If the Nets decide to keep most of their core, re-sign Brook Lopez and Thaddeus Young, add a draft pick or two and sign a veteran to the MiniMLE, the cost would be staggering. By some estimates, payroll, luxury taxes and the (dreaded) repeater tax could cost Mikhail Prokhorov $165 million ... on top of the nearly $400 million the roster has cost him since the team moved to Brooklyn.
It's not likely, but increasingly there are hints that the Nets may defer big roster moves until the trade deadline when Joe Johnson's expiring deal will be a lot more digestible and Deron Williams deal possibly more attractive if he plays well (enough) this season. At the same time, the Nets new buzz word is "continuity," keeping the team and coaching staff together, believing that alone will give the team an advantage.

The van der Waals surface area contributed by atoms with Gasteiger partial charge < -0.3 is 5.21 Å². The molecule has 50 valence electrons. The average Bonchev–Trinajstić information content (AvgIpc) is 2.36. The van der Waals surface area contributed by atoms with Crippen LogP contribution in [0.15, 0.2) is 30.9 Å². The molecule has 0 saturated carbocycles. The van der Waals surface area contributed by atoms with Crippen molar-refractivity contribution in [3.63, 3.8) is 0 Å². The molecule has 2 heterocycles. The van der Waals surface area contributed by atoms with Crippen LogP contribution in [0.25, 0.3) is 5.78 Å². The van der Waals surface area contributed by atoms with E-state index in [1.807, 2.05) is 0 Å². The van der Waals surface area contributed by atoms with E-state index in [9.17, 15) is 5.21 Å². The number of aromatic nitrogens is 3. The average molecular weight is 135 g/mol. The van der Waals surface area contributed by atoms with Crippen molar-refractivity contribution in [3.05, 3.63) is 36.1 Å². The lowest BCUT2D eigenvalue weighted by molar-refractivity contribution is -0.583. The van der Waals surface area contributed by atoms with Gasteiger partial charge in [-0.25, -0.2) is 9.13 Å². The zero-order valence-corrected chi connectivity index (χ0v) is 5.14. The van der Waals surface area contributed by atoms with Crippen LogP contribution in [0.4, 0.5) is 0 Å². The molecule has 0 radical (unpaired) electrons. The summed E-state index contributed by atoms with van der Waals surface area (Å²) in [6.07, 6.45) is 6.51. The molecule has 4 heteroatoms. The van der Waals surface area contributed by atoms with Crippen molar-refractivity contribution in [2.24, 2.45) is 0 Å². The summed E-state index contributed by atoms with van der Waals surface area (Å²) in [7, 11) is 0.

Is it born out of necessity? Of that, there's little doubt, but it was on display again Tuesday night in Brooklyn at a meeting of season ticket holders. Billy King and Dmitry Razumov, along with Brett Yormark spoke about team plans..
"The goal is still winning a ring. Whatever could be done to further that goal is being done." - Dmitry Razumov pic.twitter.com/6K3NklcZ6l— Brooklyn Nets (@BrooklynNets) June 24, 2015
"We're gonna try to keep some of these guys together...continuity, those are the teams that tend to win."- Billy King pic.twitter.com/M0zeOQzQ5c— Brooklyn Nets (@BrooklynNets) June 24, 2015
Of course, as Howard Beck points out, the Nets may not have much choice in the matter.
@NetsDaily Translation: We can't get anyone to take Deron's contract, so we'll just have to keep him until it expires.— Howard Beck (@HowardBeck) June 24, 2015
By Thursday night, we'll know a lot more about the plan and its execution. The Nets have traditionally used Draft Night to make big deals, dumping players like Richard Jefferson and Vince Carter and acquiring the likes of Kevin Garnett, Paul Pierce and Bojan Bogdanovic. In fact, no Draft Night has gone without a Nets trade since 2007.